Date of Award


Document Type

Dissertation - Restricted

Degree Name

Doctor of Philosophy (PhD)



First Advisor

Karel Bicha

Second Advisor

Athan Theoharis

Third Advisor

Michael Phayer

Fourth Advisor

Ronald Zupko

Fifth Advisor

John Krugler


Most urban centers in the nineteenth century experienced the transition from the pre-industrial to the industrial stage of urban development. Both city types have been studied by historians and sociologists and identifiable traits can be ascertained to delineate the aspects peculiar to each form of city life. In the case of the pre-industrial city, traditional and revisionist historians have pointed out that ethnic groups lived apart from the native-born and there was little or no social or occupational mobility. Sociologists and some historians have found a continuation of the ethnic enclaves in the industrial city, but they also found that there was an appreciable amount of occupational, social, and residential mobility for both native-born and foreign-born residents.

This study does not seek to challenge the conclusions of other scholars. Rather, it is intended to explain the process of urban transition from one city form to another by an investigation of a group of urban dwellers living through a period of industrial change. That life patterns changed is not of question here; the question deals with when, how, and to what extent industrial life affected people.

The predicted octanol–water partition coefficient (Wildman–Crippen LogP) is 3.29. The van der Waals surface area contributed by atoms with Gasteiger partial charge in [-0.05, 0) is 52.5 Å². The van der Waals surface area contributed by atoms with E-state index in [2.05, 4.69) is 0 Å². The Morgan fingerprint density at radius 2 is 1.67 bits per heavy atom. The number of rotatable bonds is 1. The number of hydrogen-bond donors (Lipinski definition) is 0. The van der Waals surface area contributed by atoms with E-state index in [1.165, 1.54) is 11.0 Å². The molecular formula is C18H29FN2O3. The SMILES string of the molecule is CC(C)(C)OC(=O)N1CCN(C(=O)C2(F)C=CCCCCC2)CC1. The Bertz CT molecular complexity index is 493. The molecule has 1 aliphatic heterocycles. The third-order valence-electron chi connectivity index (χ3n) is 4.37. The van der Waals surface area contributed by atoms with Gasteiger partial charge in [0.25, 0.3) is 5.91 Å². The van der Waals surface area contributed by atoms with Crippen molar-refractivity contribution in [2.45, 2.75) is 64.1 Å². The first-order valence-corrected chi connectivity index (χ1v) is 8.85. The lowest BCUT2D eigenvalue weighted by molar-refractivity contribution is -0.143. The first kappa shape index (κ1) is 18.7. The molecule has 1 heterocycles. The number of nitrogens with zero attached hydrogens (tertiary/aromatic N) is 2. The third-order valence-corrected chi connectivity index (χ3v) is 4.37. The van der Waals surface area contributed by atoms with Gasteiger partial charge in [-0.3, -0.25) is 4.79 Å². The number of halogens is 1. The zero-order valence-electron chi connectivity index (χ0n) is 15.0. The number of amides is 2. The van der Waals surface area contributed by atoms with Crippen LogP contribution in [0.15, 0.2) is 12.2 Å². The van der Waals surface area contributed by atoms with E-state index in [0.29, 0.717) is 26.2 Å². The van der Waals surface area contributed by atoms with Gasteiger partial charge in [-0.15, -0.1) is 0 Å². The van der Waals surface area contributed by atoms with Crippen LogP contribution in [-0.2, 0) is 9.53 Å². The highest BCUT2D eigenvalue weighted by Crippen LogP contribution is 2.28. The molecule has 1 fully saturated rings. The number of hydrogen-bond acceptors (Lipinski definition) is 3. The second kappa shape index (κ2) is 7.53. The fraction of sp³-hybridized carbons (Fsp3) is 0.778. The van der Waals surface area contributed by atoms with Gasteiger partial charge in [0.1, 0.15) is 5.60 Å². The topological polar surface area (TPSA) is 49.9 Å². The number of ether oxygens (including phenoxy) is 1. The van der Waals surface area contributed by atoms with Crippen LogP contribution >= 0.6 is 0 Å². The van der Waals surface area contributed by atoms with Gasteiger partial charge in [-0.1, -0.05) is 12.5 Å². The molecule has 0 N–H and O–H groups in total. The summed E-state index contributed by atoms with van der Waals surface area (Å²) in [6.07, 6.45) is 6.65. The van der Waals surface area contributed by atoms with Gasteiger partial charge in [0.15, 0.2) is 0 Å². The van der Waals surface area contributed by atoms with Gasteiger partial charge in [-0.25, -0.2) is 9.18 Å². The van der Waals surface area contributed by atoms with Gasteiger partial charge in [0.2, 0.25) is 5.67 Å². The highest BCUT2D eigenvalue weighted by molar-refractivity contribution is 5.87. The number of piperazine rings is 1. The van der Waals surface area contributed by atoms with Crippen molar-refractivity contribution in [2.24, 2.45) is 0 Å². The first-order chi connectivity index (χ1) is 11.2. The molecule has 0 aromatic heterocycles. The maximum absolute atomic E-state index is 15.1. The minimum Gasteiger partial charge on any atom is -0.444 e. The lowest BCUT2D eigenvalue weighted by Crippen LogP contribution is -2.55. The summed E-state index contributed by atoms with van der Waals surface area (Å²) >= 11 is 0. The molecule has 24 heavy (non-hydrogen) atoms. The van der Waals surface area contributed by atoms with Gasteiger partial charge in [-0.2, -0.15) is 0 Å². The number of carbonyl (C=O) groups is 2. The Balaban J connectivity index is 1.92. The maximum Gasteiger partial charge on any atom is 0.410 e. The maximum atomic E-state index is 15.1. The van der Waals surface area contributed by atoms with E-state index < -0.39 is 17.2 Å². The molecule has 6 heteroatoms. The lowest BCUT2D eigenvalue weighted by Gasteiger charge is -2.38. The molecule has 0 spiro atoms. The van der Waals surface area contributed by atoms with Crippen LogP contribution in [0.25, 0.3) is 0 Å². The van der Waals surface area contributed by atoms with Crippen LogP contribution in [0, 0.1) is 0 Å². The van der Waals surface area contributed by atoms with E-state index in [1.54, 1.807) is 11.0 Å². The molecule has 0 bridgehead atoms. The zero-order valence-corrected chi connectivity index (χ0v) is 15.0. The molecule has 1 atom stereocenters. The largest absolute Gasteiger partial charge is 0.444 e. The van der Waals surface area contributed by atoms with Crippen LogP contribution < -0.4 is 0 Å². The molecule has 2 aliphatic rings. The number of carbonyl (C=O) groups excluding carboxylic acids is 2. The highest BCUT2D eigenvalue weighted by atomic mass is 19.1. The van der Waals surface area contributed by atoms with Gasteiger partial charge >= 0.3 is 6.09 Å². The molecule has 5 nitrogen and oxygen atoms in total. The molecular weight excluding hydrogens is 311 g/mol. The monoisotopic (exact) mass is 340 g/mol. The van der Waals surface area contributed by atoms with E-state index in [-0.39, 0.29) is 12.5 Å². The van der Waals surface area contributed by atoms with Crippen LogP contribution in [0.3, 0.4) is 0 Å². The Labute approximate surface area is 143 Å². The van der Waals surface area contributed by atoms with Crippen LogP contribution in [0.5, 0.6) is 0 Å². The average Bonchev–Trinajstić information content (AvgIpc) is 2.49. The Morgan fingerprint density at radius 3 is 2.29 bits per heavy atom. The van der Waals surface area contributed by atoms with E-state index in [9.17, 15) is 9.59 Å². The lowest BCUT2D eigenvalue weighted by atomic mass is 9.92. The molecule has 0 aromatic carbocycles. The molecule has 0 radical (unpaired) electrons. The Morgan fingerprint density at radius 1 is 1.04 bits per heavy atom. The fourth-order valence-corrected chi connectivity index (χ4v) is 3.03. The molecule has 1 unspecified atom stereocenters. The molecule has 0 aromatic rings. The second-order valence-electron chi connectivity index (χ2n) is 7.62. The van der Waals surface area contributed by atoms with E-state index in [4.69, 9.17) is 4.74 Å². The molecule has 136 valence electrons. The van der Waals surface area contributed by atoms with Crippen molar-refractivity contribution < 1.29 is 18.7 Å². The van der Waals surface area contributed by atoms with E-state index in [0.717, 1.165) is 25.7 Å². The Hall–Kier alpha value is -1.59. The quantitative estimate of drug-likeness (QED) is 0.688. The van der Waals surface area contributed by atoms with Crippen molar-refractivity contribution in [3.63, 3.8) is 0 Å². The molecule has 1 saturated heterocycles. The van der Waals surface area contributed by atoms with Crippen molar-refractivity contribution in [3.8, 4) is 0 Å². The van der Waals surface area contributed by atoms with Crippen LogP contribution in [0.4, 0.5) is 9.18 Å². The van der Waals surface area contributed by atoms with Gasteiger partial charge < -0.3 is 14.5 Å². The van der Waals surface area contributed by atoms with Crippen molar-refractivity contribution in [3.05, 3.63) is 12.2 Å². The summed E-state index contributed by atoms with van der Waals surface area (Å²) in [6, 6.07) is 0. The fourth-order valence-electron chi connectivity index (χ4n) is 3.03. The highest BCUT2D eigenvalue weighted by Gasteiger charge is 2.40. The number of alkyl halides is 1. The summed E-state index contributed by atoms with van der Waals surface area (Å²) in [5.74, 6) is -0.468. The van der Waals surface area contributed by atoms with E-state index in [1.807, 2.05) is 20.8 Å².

To seek answers to these questions, a random sample of 370 households was drawn from the 1860 Milwaukee, Wisconsin, manuscript census rolls. The residents activities were studied from 1860 to 1880 with the aid of the 1860, 1870, and 1880 manuscript censuses and the city directories begun in 1860 and published thereafter at three year intervals. The data indicated the residents' participation in the economic change produced alterations in occupational, social, and residential behavioral patterns. For example, they w~re socially mobile in that 40 to 60 percent of the residents engaged in new occupations and their increased earnings often allowed them to improve their social status. In the Milwaukee population, both fathers and sons accepted opportunities created by new industries. Their participation acted, further, to alter the pre-industrial residential pattern.

In short, the analysis assesses economic, occupational, social, and residential actions during the transition period of Milwaukee's economic life. The study indicates how an urban area adjusted to industrialization and to what extent that alteration affected urban residents.



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